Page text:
All of these processes will be thoroughly tested during both the POC and the pilot. The communications team will have to prepare POC and pilot evaluation forms and ensure that they are collected at the end of each test.

  • POC and pilot evaluations: Finally, the communications team will be responsible for summarizing all of the results of the POC and pilot evaluations and communicating results to all audiences.

Using Onsite Coaches

One of the resources you should consider during a massive migration project is the onsite coach. These people are project personnel whose purpose is to assist users during their activities before and after the migration.

During migration projects, especially projects that migrate from one operating system to another, users are required to perform certain project activities. Validating their inventory is one such activity. Cleaning up their PC files is another. They may even have to move all of their documents to a special directory if the project has determined that only information in this special directory will be conserved.

After the migration, users finalize the personalization of their system, validate that their old files were transferred to the new system, and start using the new technologies.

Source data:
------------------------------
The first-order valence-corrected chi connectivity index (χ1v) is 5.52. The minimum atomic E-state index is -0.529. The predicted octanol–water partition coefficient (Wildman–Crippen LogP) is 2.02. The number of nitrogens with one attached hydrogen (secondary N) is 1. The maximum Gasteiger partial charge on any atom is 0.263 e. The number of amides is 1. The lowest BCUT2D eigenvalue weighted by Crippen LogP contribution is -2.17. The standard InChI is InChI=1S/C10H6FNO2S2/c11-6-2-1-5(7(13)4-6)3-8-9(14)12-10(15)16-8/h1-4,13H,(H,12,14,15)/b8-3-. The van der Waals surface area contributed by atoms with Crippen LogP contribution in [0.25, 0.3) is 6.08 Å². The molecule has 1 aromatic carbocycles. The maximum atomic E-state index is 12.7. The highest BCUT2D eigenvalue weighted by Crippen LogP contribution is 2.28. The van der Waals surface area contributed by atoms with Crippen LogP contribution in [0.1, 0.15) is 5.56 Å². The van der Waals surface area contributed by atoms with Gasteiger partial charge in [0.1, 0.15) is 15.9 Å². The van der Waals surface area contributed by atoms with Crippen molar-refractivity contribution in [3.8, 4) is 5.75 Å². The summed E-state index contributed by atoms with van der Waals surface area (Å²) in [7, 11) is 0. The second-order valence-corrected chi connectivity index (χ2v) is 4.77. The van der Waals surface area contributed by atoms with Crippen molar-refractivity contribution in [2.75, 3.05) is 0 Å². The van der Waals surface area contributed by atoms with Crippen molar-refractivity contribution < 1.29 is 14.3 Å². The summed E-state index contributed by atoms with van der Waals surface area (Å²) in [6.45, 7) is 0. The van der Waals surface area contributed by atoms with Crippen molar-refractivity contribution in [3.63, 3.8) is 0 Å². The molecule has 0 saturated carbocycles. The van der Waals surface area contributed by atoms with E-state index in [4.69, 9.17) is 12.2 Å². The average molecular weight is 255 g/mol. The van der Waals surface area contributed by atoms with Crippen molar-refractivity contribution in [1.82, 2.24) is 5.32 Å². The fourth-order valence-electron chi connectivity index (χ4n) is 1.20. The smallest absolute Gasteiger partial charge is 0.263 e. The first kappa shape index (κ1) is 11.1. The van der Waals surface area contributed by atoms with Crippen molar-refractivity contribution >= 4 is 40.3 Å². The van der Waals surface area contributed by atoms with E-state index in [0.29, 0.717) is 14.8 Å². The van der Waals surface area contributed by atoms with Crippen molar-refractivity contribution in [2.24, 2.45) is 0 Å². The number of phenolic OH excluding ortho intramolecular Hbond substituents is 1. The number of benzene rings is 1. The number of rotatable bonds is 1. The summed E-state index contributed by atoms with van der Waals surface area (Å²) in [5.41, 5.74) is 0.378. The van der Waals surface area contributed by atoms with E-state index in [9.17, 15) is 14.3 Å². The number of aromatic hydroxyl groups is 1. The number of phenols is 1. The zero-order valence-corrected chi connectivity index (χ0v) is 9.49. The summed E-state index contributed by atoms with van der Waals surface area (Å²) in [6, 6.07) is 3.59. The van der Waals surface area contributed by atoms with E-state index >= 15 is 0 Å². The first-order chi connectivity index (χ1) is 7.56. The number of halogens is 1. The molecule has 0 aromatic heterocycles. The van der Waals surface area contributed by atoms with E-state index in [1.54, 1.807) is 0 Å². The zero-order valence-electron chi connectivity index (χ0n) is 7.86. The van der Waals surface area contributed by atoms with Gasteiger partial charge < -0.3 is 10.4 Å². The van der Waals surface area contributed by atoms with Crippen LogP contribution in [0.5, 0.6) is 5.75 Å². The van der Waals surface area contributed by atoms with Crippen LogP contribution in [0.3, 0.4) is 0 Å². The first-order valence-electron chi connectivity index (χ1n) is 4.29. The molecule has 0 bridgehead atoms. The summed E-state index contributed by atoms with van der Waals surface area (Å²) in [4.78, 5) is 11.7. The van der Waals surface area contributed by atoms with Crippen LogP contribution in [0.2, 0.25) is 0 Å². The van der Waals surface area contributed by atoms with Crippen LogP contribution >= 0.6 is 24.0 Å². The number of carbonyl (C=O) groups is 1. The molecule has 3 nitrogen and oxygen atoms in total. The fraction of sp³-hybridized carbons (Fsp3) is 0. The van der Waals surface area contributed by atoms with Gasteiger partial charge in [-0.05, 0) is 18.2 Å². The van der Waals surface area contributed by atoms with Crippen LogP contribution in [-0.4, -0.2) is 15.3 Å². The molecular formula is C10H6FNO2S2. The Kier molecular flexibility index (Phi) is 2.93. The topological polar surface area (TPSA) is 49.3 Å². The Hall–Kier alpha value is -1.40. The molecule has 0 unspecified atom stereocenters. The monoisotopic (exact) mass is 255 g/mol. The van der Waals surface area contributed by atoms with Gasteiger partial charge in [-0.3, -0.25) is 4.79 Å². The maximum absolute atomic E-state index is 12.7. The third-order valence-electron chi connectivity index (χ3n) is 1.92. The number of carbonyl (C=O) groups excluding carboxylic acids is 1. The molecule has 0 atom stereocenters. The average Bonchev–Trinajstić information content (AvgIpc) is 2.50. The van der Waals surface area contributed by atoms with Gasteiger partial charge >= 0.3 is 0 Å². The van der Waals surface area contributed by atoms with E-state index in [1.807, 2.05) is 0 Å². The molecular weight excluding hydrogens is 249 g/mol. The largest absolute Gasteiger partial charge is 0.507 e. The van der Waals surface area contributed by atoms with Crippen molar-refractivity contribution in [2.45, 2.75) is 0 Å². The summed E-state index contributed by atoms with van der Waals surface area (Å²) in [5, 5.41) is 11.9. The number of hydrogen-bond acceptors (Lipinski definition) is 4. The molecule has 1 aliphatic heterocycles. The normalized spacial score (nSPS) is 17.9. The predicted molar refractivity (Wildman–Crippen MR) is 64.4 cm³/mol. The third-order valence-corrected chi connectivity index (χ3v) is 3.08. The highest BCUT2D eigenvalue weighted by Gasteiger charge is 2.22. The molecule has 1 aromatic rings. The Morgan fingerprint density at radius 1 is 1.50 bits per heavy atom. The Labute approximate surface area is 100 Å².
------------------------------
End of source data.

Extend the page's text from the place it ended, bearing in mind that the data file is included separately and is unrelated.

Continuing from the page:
For many users, these tasks are a challenge. Onsite coaches can greatly facilitate the process by moving through the deployment along with the project and providing before and after assistance.

The communications team has to ensure that all of its processes are completely tested and ready for moving on to the next phase: the massive deployment.

Using an Infoline

One of the most successful communications tools for migration projects is the infoline, a help line that is specific to the project. The infoline serves to directly provide information to users about the migration process. It can help them find their training and/or migration dates. It can assist them by directing them to other sources of help and assistance.